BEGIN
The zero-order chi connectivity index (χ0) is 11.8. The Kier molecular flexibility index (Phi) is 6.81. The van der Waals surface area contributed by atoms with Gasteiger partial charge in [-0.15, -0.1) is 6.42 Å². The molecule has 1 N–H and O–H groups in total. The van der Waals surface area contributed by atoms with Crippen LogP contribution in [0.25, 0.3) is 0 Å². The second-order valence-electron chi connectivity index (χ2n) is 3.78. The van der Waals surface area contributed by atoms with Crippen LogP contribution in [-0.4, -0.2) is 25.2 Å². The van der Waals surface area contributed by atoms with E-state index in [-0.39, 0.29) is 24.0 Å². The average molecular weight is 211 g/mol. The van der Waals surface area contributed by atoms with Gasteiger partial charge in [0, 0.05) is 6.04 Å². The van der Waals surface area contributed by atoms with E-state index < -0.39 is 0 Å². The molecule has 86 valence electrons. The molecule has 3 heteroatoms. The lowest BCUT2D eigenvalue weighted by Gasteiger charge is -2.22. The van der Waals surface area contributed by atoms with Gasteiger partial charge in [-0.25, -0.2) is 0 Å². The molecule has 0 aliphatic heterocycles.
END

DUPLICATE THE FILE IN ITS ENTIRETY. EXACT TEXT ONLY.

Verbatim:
The zero-order chi connectivity index (χ0) is 11.8. The Kier molecular flexibility index (Phi) is 6.81. The van der Waals surface area contributed by atoms with Gasteiger partial charge in [-0.15, -0.1) is 6.42 Å². The molecule has 1 N–H and O–H groups in total. The van der Waals surface area contributed by atoms with Crippen LogP contribution in [0.25, 0.3) is 0 Å². The second-order valence-electron chi connectivity index (χ2n) is 3.78. The van der Waals surface area contributed by atoms with Crippen LogP contribution in [-0.4, -0.2) is 25.2 Å². The van der Waals surface area contributed by atoms with E-state index in [-0.39, 0.29) is 24.0 Å². The average molecular weight is 211 g/mol. The van der Waals surface area contributed by atoms with Gasteiger partial charge in [0, 0.05) is 6.04 Å². The van der Waals surface area contributed by atoms with E-state index < -0.39 is 0 Å². The molecule has 86 valence electrons. The molecule has 3 heteroatoms. The lowest BCUT2D eigenvalue weighted by Gasteiger charge is -2.22. The van der Waals surface area contributed by atoms with Gasteiger partial charge in [-0.25, -0.2) is 0 Å². The molecule has 0 aliphatic heterocycles.